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question on the public sector and public pay cuts. she never an saudi single question. the nurse has to buy beer getting a 1% pay rise. single question. the nurse has to buy beer getting a 196 pay rise. -- she never answered a single question. i thought she was very clear. we are putting extra money into the nhs. where will the £8 billion, from because she would not a nswer billion, from because she would not answer the question about where it would come from? there is no magic money tree and i think that is a question you might want to ask this labour trap. question you might want to ask this labourtrap. —— question you might want to ask this labour trap. —— labour chap. question you might want to ask this labourtrap. —— labour chap. the money will come from the proceeds of growth. the risk is the economy will tank and be shredded by labour proposals that you have heard tonight and seen in their manifesto, tonight and seen in their manifesto, to increase taxes on british businesses. taxes will be lower than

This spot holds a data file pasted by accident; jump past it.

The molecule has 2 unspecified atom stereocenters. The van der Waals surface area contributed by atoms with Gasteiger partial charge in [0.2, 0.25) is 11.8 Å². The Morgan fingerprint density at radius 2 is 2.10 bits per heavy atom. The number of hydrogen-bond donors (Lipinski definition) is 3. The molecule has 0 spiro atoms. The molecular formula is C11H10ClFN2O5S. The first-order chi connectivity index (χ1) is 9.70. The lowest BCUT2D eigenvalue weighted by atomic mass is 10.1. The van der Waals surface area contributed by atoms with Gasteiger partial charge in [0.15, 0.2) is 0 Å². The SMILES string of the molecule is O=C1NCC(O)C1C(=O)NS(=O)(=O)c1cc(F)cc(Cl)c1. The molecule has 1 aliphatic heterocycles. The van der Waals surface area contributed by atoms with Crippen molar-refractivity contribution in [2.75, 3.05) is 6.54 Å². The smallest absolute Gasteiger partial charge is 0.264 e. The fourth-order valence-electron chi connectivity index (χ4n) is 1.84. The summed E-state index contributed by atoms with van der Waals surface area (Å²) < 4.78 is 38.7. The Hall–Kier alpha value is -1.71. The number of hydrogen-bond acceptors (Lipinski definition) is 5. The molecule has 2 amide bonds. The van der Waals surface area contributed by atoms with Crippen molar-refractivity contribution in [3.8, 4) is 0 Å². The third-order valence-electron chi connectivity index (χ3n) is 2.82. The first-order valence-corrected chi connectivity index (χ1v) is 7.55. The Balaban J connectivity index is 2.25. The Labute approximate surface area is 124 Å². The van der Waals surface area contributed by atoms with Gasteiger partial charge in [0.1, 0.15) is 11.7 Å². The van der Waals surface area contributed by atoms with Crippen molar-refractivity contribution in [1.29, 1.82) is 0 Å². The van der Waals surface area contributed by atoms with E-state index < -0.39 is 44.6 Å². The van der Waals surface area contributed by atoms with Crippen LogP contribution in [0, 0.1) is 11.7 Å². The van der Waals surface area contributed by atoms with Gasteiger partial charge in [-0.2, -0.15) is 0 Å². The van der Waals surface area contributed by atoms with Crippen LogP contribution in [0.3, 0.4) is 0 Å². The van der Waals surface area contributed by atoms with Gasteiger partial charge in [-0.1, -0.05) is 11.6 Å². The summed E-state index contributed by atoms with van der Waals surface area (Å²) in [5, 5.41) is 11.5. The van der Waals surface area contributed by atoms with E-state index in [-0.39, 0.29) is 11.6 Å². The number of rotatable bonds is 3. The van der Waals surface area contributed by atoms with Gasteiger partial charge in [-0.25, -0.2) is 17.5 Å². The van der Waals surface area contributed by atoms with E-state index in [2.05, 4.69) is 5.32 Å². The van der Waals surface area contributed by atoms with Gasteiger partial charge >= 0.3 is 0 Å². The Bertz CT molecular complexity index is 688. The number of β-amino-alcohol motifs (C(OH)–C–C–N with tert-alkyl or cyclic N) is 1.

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they were... there is something extraordinary about the content from jeremy corbyn towards the guy who was worried about the impact of taxation. what these people do not understand is that everybody in this country depends on the success of those businesses. you do not have the faintest idea. they are a communist cabal who have taken over this thing and they are not supported by 75% of labour mps. he is one of the few who supports jeremy corbyn, if he is an mp. they have a range of views that date back to the 1970s, they would take this country backwards and it is not right for britain to dave. i thought prime minister max sketched out a powerful vision of how to make the